It’s tough enough to make it through the holidays season without gaining weight. People with diabetes face a bigger challenge with holiday parties and family gatherings. An extra treat or carbohydrate food could-sky rocket a blood sugar reading to a critical point.
We all need to support one anther. There is no shortage of criticism for people living with diabetes. Someone who is living with this chronic disease is policed everywhere they go, assuming people know that they have diabetes. If you find yourself the designated critic, let it go. Until you walk in someone else’s shoes, you have no idea how well they are doing considering their circumstance.
Here are five simple holiday tips for people and family members living with diabetes, and for people that have no idea what it takes to manage the disease.
- If you have diabetes, don’t judge yourself. Sometimes the stress of the holidays and the endless buffet of treats are hard to resist. If you find yourself giving in, test your blood sugars more often and adjust your medication as you have been directed by your healthcare professional. If you can resist the treats and stay on a low carbohydrate diet,” good on yah” as the Aussie’s say.
If you don’t have diabetes; don’t judge people with diabetes. You have no idea what it entails. If you did, believe me, you would be much more compassionate than you are.
- Respect other people’s differences in managing their chronic disease. The operative word here is, “their”. You have no idea what you don’t know, and it’s not simple. Not everyone manages his or her diabetes the same way.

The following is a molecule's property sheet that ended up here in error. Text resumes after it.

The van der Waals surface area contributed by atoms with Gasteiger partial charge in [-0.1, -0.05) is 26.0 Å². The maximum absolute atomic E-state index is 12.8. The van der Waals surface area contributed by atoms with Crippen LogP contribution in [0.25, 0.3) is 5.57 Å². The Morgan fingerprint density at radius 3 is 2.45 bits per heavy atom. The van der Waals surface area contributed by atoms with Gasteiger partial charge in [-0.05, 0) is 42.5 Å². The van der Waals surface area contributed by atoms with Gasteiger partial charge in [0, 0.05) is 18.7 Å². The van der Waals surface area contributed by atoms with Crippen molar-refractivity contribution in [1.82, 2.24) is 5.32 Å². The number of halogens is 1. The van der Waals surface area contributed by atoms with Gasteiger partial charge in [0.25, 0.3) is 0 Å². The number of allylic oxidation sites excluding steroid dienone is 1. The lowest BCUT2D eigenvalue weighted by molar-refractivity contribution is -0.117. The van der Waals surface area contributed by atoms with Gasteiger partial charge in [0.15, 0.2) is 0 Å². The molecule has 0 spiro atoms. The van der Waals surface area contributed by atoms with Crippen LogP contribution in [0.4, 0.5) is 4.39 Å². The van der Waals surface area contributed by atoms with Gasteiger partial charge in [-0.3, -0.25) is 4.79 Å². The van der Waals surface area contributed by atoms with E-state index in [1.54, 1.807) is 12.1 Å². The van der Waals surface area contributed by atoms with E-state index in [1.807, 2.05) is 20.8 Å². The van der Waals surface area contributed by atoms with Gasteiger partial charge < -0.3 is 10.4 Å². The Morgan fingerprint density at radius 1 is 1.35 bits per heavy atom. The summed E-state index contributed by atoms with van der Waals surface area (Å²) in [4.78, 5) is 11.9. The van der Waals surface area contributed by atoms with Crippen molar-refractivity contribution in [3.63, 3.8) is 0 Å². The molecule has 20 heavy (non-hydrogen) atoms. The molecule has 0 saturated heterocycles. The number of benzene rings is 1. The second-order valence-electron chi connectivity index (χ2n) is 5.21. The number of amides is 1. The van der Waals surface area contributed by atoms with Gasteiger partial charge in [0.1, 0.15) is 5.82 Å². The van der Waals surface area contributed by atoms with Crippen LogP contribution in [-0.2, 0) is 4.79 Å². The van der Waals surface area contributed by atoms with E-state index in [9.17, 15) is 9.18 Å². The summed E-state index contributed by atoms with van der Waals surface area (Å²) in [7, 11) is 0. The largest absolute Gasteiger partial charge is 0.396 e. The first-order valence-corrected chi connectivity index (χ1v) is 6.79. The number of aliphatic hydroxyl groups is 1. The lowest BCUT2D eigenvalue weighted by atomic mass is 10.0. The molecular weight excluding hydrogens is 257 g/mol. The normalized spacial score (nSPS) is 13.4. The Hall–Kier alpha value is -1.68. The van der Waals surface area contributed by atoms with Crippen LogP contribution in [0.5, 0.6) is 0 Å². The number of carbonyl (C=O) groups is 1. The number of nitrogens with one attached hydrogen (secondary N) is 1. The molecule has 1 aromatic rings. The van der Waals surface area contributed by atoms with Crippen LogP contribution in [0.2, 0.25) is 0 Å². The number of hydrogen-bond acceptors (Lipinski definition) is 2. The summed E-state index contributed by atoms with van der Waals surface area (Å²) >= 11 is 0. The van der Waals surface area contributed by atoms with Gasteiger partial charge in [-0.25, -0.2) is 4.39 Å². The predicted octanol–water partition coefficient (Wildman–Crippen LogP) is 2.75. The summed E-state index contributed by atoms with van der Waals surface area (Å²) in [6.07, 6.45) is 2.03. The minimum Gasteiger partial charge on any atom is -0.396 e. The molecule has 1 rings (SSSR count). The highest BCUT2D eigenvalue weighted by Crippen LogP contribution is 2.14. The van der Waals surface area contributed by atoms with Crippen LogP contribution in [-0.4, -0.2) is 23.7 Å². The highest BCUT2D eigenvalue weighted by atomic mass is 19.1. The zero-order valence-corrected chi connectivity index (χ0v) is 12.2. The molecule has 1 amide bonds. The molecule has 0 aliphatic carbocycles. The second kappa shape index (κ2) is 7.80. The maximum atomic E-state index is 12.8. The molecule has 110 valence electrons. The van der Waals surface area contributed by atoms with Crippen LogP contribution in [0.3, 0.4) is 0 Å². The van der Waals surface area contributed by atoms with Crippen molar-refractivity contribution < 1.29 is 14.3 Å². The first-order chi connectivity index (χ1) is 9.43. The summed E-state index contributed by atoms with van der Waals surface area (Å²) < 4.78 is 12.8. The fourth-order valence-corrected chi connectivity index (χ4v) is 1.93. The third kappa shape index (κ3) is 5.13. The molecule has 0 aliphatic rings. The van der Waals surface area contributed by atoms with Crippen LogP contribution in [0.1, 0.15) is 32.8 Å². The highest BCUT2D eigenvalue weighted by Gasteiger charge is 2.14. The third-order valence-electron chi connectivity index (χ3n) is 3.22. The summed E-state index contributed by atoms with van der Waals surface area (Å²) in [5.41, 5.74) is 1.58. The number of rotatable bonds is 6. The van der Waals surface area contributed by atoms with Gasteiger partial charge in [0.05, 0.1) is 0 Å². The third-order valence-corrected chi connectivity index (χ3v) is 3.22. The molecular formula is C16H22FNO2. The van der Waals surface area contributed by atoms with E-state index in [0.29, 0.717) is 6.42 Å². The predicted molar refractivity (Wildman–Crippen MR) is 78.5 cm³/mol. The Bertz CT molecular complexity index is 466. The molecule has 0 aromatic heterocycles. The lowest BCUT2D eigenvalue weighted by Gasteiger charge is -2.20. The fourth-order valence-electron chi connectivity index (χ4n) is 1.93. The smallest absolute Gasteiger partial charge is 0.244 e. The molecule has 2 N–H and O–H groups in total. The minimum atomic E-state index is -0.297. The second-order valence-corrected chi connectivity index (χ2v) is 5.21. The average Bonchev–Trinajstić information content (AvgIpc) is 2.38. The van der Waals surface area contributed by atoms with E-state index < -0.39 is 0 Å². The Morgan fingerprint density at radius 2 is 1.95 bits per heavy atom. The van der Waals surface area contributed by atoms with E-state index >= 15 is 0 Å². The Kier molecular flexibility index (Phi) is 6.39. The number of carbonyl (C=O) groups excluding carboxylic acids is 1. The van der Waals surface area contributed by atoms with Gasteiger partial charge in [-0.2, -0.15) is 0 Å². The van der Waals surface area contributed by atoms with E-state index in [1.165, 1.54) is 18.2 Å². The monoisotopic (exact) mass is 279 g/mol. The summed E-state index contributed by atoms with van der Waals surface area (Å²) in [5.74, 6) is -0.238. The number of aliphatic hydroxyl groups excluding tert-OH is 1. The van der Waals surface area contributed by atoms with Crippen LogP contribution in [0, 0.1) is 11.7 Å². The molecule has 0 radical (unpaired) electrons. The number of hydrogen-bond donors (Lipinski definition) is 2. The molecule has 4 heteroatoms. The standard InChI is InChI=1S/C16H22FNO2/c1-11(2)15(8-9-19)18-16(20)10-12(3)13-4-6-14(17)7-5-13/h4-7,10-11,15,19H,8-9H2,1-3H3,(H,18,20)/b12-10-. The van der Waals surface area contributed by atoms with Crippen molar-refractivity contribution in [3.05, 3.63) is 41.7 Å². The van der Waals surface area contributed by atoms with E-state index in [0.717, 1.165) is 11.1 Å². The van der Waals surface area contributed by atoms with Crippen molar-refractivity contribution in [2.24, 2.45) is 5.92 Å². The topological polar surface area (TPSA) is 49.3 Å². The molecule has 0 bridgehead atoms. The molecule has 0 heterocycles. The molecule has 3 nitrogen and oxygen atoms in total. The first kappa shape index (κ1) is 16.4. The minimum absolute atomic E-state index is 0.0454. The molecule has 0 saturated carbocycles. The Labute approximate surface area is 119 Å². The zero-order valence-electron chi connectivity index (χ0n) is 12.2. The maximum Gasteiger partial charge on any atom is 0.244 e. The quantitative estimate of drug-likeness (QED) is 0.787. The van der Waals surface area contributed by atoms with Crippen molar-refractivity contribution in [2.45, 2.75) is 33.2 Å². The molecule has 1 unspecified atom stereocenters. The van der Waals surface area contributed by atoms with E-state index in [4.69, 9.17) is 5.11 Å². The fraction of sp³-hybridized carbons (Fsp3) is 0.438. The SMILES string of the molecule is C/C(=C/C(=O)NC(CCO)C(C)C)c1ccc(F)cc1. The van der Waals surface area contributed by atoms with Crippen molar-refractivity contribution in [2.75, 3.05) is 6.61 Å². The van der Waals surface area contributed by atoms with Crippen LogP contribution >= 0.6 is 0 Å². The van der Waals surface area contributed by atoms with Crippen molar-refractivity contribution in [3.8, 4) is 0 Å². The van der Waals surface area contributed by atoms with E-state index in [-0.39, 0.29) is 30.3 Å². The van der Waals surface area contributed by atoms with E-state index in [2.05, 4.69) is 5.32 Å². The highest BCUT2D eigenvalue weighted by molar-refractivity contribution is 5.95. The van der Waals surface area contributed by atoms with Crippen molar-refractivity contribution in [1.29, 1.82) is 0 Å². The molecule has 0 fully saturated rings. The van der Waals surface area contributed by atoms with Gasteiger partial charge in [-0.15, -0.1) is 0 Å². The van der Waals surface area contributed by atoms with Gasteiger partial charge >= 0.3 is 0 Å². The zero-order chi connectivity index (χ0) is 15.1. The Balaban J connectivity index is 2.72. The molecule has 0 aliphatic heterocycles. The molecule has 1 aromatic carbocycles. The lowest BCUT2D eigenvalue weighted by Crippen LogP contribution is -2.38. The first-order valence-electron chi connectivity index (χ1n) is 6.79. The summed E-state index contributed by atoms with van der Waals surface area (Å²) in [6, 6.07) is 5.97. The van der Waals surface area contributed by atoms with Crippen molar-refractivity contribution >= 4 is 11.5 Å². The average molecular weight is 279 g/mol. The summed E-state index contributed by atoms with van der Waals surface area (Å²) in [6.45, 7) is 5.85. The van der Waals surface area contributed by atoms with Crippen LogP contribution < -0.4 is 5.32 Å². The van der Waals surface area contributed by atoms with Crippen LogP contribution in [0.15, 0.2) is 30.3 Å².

- When going to a party, remember to have a strategy. You need to be honest with yourself. If you decide to indulge and know you are walking into a tempting holiday gathering, re-read my first tip.
If you do not diabetes, don’t hold people with diabetes to unrealistic standards. Facing and fending temptation during the holidays is a struggle for everyone.
- Be a good example. If you don’t have diabetes, don’t stand with a plate biting into a dessert asking the person with diabetes if they can eat what you are biting into. Trust they know what they can and cannot do.
- If you are extremely knowledgeable about diabetes, correct people when they make ignorant comments about the disease. If you have diabetes, advocate for yourself. I know it gets trying because the ignorance is abundant. Think of it as setting the ground for other people living with diabetes. If you educate one person, they will in turn educate anther person. We want the domino momentum to build; so more people are educated about diabetes management.
Let’s make this holiday season special by eliminating our judgment of how people with diabetes should conduct themselves. In the spirit of the holiday; let’s show understanding and compassion for a disease that require a lot of fine-tuning.
Happy Holidays’ to all!
Nadia’s feedback on your question is in no way intended to initiate or replace your healthcare professional’s therapy or advice. Please check in with your medical team to discuss your diabetes management concerns.
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AskNadia (ranked #1 by Google), named “Best Diabetes Blog for 2017 by Healthline and with 19 nominations, Nadia Al-Samarrie’s efforts have made her stand out as a pioneer and leading patient advocate in the diabetes community.
Nadia was not only born into a family with diabetes but also married into one. She was propelled at a young age into “caretaker mode,” and with her knowledge of the scarcity of resources, support, and understanding for people with diabetes, co-founded Diabetes Interview, now Diabetes Health magazine.
Nadia has been featured on ABC, NBC, CBS, and other major cable networks. Her publications, medical supply business, and website have been cited, recognized and published in the San Francisco Chronicle, The Wall Street Journal, Ann Landers advice column, former Chrysler chairman Lee Iacocca, Entrepreneur magazine, Houston News, Phili.com, Brand Week, Drug Topics, and many other media outlets.